If you run your own business, then you’ll have likely come across the terms ‘user experience’ and ‘customer experience’. However, the two are often used interchangeably, which can ultimately lead to missed opportunities when trying to optimise your website and services.
Read on below as we help you grasp the concept of customer and user experiences in order to effectively channel your business towards success.
Understanding CX and UX
What is CX?
Customer experience (CX) refers to your customers’ overall experience throughout every interaction with your business, from their initial engagement to ongoing support, through various different channels (e.g. social media, customer support, website).
CX is very much focused on your prospective and existing customers’ emotions, opinions and perceptions of your business.
What is UX?
In contrast, user experience (UX) refers to your customers’ interaction with your digital product, service or system and their experience throughout this specific interaction.
UX focuses less on sentiment, and more on usability.
What are the Key Differences Between CX & UX?
The most helpful way to understand the main difference between CX and UX is to look at it like this: UX refers specifically to your product or service and is included in CX, while CX also contains other aspects outside of your product or service.
Essentially, the two are not separate, combined or overlapping with one another, rather UX exists within CX.
As for their additional differences, these can be broken down into the following categories.
CX focuses on customers’ overall experience with your business. This could include anyone who researches your business, makes a purchase or contacts your customer support – whether it’s the same person performing all these interactions or separate individuals.
Meanwhile UX targets a smaller group, since it focuses solely on the individuals who are actively using your product, service or system, regardless of whether they initially researched or bought it.
Different goals must be established in order to target the aforementioned audiences’ needs effectively.
Goals and objectives for CX could include:
- Attract, engage and satisfy customers
- Promote customer satisfaction throughout each stage of the customer journey
- Create a feedback portal where customers can voice their needs
Goals and objectives for UX could include:
- Design a seamless product/service experience with minimal pain points
- Develop products/services that are interactive, enjoyable and easy to use
- Resolve key issues customers may face throughout their experience of interacting with your product/service
When it comes to measuring CX, you should be focusing on how satisfied your customers are with your business overall and the likeness of them recommending your business to others.
These can be measure in various ways, including:
- Net Promoter ScoreⓇ (NPS) – a measurement of customers’ overall perception of your brand and how likely they are to recommend you to others
- Churn rate and retention rate – churn rate evaluates how many customers your business loses whilst retention rate evaluates how many customers you keep over a defined period
- Customer satisfaction – the overall degree to which customers are satisfied with your business based on their various interactions; this can be measured through qualitative data such as surveys and reviews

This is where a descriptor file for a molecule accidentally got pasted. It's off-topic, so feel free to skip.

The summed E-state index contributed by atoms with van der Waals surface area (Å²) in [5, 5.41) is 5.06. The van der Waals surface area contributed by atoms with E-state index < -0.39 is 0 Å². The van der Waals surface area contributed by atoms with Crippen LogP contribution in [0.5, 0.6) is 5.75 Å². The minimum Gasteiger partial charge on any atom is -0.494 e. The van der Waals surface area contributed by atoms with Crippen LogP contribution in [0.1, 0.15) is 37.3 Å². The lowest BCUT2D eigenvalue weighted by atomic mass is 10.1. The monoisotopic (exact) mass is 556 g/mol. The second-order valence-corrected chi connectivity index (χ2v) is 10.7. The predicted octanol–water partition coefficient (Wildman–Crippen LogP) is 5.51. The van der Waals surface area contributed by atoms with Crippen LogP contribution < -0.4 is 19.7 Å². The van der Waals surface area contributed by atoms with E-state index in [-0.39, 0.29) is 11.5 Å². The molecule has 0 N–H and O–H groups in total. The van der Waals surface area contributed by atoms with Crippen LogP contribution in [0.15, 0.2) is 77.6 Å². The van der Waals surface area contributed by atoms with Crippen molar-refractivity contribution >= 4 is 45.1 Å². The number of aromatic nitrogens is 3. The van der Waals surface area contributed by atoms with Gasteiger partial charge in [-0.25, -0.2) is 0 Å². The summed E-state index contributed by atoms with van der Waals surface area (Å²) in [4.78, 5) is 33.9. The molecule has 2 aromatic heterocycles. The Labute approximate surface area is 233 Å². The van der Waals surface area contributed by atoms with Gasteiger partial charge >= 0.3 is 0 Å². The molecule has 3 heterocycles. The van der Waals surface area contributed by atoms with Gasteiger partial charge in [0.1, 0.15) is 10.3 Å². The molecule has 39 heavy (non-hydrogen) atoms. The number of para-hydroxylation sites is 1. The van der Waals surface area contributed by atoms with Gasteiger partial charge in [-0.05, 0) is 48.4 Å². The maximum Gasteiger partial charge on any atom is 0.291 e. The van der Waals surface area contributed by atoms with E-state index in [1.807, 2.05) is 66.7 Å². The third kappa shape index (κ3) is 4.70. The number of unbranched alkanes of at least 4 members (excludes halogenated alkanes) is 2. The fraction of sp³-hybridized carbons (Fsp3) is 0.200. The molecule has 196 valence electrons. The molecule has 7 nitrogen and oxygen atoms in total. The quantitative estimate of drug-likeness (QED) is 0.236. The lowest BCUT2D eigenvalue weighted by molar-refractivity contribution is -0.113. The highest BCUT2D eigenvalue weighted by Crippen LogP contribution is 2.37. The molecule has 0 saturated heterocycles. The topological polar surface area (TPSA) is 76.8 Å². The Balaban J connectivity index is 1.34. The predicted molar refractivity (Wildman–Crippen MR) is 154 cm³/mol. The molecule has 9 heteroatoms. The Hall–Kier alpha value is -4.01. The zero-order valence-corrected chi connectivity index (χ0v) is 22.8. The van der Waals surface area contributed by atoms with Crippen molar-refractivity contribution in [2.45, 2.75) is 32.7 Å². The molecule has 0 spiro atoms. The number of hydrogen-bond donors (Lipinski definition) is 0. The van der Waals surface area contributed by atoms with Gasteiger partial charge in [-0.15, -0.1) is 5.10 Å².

Contrastingly, in order to measure UX you want to be testing the usability of your product or service. This can be measured by the following:
- Website load speed – the time it takes pages on your website to load content
- Task time – the time it takes customers to complete a specific goal (e.g. find the contact page on your website)
- Adoption rate – the percentage between new users and all users for your product/service
- Success rate and abandonment rate – success rate measures the percentage of users who complete a particular task while abandonment rate measures the percentage of users who leave a task before completion (e.g. the number of users who press ‘checkout now’ vs the number of users who leave items in their cart without checking out)
Why do these Differences Matter?
Distinguishing between CX and UX is a must in order to achieve the same ultimate goal: improving customer retention and ROI.
The best way to ensure this is through the combination of usability and positive brand experience, which is why both should be focused on using separate strategies.
If customers experience excellent usability but poor interaction with other aspects of your business, it’s likely that they’ll have a negative perception of your business overall. Vice versa, if they have a great general experience with your business, however face barriers when interacting with your website, this again leads them away from your business.
How Can UX & CX Work Together?
So, how do the two work together? Well, UX has a direct impact on CX, which is why you should optimise both in order to positively influence your customers’ impressions towards your business, products and services, thus increasing your chances of customer retention, ROI and business growth.
Understanding the significance of utilising both UX and CX to their fullest potential is essential to crafting exceptional products and services that resonate with your target audience, and we can help here at Bigg.
From improving brand awareness and engaging customers on your socials, to optimising your site’s content and improving your search engine rankings, let us help you by doing what we do best – delivering tangible, measurable results for your business.